The only person who could save the village had to be a son of a tawaif ( courtesan) ( or tawaif zada). and this scene is dealt so gracefully. Even though the hero breaks down on realising his mother was a courtesan, he comes to term the next day and goes back and defends his mother and her profession. 

There are two things that the ghost needs, love and respect. Something that the hero realises and utters in the end of the movie, to convince his friends that they need to better prepared to face her and indeed have to give her what she rightly deserves. 

Even when the dance number happens, there are body guards who ensure that she is treated well, and she finishes on time. When the call girl comes to entertain one of the guys, nobody misbehaves with her. 

d) Yes Means Yes

A beautiful point justified and reiterated through the movie, by the act of a ghost. How does a man resist the stree? Simple. Just don’t look back. She will come and try to lure you and all you have to do is to resist her. She will ask you consensually to join her. 

Her kidnapping style is odd and simple, as rightly pointed, she asks consent first, calls you three times and only when the man turns around, she attacks them.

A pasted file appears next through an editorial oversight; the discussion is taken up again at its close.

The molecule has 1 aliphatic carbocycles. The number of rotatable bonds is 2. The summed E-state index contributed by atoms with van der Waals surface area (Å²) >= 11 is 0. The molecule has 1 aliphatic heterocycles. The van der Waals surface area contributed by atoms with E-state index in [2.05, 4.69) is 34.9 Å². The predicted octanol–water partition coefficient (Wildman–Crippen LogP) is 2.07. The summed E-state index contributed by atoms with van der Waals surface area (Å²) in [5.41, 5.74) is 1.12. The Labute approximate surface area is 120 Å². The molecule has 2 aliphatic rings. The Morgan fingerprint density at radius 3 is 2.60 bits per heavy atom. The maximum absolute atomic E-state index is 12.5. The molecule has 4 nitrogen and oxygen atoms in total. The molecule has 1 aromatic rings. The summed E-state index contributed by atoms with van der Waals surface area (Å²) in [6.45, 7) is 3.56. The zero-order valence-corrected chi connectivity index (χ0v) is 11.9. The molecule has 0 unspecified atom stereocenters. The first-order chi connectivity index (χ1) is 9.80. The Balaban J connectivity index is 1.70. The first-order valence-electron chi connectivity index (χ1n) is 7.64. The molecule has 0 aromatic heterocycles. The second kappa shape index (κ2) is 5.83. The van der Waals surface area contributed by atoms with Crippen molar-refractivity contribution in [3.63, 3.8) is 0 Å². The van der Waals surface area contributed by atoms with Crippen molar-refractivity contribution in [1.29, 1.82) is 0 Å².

How very different from the style of men, who generally just kidnap the women and there is never consent or for that matter any requesting. 

She could not kill the hero as he had love in is eyes but somehow the other men did not have that, and she easily dragged them with her. 

All the ghost sought was for some love and respect. 

 

E) Stree is a satire on what Indian women feel on a daily basis and how could men actually make this situation a bit better. 

The only fact that I could laugh throughout the movie was that this only happens in movies. I knew no where people to be precise men were scared of being kidnapped or taken away, this is indeed cinema, but for women in my country ( India) this was a reality. and even though it was sheer for 2 hours, I was glad the other sex or the second sex ( men) would be forced to live it through a cinema. 

In the end the hero urges not to kill the ghost as he claims that he is different and he does not want to be like of the rest of the tribe who unjustly punished a women. He calls on a higher duty where he seeks his friends and village to be more courteous towards a woman who indeed took care of her. 

Images : from the internet.

 

 

 

#OpenPockets : Conversations with young people on sexual well being

In 2018 , Hidden Pockets is conducting events in Bangalore with service providers with an aim to bring an audience of young people to the service providers and have open conversations around issue of health and young people. We call it the #OpenPockets.